“Every man whose heart uplifted him came, and everyone whose spirit inspired him brought the portion of Hashem ….” (Shemos 35:21)
The Or HaChaim writes that there are two categories of people who give. One gives according to his financial ability; he is one “whose spirit inspired him.” The other individual is moved to give even more than he is capable of because “his heart uplifted him,” i.e. he has an exceptionally good heart. Indeed, when describing the individual whose heart was uplifted, the pasuk uses the word “ish,” which refers to a distinguished person. The second individual is not on the same level as the first person, and he is therefore not described as “ish.”
When one desires to do good for another with all of his heart, he does not concern himself with details, e.g. “Do I have the money to help him? Do I have the time to help him?”
R’ Chaim Shmuelevitz in Sichas Mussar notes that only one mitzvah in the Torah, the mitzvah of bikurim, has the person bowing to Hashem. Why? Because performing the mitzvah demonstrates a heart that is powerfully uplifted.
Bikurim requires the farmer to bring the “first fruits” of the seven species of the Land of Israel to the Bais HaMikdash. It is most gratifying for the farmer to enjoy a bountiful crop of fruit after he has expended so much toil and labor working the land. Yet, he gives the “first fruits” to Hashem. He therefore merits to bow before G-d, because he has demonstrated that he has transcended the material world and is dedicated to heaven.
Shlomo HaMelech teaches in Mishlei (27:19), “As water reflects a face back to a face, so one’s heart is reflected back to him by another.” R’ Simcha Bunim of Peshischa notes that when one wants to see his reflection, he usually uses a mirror. He points out that when using a mirror one can stand at a great distance and still see his reflection. However, in order to see his face in the water, one has to bring his face very close to the water’s surface. Similarly, if one wishes to fathom the depths of another’s heart, and discern what he really needs, he has to be close to him.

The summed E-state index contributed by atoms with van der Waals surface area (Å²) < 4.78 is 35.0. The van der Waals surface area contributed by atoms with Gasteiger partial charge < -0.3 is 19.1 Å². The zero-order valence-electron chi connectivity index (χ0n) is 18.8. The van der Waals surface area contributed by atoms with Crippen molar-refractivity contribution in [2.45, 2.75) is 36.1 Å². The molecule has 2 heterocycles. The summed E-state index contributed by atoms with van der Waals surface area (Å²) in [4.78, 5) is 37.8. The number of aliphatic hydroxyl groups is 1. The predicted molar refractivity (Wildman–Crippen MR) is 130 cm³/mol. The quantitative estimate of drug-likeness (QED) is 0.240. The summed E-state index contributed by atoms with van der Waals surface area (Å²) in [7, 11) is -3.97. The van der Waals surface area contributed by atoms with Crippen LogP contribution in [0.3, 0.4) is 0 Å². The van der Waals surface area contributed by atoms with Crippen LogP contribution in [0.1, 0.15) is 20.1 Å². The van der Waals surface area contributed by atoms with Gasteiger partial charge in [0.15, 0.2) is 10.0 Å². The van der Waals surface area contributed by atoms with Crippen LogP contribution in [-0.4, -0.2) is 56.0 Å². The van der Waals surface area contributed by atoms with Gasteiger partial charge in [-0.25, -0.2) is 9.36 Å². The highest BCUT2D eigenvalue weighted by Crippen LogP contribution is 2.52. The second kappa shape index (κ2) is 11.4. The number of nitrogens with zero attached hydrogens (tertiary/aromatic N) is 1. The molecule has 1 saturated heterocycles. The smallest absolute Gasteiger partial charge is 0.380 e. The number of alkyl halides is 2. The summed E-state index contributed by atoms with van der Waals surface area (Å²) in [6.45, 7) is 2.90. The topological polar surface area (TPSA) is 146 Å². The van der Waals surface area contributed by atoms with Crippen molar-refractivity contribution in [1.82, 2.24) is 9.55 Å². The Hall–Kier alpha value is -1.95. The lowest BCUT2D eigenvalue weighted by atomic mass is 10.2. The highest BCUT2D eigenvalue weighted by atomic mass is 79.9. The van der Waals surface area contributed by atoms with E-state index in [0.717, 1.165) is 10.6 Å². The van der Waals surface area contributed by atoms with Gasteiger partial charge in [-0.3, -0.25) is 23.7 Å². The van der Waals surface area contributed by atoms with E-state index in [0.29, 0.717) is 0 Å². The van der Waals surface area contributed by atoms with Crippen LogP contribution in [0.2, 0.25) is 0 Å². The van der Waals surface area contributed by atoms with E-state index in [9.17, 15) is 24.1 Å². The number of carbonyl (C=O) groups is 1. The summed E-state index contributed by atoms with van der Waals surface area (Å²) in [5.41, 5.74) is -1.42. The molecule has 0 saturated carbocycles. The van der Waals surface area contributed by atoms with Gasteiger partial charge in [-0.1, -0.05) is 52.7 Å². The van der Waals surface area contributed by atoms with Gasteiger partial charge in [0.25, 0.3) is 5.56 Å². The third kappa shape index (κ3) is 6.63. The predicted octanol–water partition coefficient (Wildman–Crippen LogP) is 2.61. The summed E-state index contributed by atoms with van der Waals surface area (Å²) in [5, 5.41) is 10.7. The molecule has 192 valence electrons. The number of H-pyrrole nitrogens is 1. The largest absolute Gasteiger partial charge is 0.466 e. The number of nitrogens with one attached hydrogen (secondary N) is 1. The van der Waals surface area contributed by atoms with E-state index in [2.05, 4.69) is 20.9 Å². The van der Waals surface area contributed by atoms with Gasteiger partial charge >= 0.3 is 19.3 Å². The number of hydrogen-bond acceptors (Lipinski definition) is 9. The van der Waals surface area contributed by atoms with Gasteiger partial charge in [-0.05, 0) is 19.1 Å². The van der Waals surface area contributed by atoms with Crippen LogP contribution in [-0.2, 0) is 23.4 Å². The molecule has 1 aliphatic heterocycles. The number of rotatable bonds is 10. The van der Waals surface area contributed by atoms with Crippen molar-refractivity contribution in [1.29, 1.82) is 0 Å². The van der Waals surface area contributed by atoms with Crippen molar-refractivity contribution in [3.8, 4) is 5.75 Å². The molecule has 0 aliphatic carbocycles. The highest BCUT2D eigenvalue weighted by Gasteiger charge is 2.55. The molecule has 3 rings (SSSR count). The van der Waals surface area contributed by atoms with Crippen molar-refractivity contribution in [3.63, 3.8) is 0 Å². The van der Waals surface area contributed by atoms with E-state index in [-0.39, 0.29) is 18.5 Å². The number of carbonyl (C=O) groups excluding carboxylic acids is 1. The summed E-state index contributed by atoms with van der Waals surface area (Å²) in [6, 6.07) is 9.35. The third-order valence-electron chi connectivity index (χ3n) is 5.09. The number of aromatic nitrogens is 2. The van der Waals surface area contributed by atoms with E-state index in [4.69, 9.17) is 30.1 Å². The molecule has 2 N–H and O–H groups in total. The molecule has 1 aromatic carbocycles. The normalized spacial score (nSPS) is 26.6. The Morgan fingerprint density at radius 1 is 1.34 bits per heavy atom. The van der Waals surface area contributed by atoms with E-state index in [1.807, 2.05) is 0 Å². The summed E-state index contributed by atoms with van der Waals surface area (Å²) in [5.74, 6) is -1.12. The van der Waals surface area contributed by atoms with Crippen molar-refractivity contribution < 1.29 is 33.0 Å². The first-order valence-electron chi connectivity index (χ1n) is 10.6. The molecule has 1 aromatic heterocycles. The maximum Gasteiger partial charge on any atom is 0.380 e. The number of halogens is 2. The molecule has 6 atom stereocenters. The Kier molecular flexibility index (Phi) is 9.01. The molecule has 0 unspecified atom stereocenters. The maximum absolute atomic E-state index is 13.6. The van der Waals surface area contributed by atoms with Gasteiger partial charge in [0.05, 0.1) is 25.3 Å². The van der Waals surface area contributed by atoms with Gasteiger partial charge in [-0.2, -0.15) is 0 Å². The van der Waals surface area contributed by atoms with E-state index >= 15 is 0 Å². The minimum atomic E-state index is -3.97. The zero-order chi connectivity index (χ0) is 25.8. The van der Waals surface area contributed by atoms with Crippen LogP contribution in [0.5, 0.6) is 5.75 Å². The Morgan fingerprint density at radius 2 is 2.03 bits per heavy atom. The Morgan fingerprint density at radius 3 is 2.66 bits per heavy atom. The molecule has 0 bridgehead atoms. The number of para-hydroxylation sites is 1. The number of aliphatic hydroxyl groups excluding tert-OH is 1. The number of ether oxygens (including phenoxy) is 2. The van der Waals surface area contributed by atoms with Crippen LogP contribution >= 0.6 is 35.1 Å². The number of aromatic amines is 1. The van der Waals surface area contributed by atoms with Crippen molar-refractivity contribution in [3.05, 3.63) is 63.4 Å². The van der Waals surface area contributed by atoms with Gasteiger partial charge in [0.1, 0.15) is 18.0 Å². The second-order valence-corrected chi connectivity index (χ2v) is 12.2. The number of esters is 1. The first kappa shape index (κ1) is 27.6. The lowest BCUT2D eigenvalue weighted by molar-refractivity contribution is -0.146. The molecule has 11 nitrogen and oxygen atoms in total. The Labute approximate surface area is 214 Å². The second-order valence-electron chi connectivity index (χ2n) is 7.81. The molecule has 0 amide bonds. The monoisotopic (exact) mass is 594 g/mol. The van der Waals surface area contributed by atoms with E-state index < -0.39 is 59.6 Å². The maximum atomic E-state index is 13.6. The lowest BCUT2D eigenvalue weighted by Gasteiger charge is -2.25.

A person once came to the Gerer Rebbe, the Bais Yisroel, and told him he experienced extreme sadness. “I lack nothing. I have money, children, a house, health. Everything is perfect for me,” the individual cried, “but I have no joie de vivre. I am very pained. What should I do?
The Bais Yisroel answered: You speak of the remedy every single day, but you are not paying attention. The Mizmor Shir (Tehillim 30:12) says, “You, Hashem, opened my sackcloth and strengthened me with gladness.” At the time when a person opens his bundle to others, and shares his good fortune with others, he will merit blessing and his heart will be filled with joy. “That is the reason you are sad,” said the Rebbe. “You are not giving enough to others.”
The Ari HaKadosh notes that every time a person does a mitzvah it is imprinted on his forehead. When he does the next mitzvah the first imprint recedes, and the new mitzvah appears. However, when a person gives tzedakah the mitzvah illuminates his forehead and remains there forever, in this world and the next.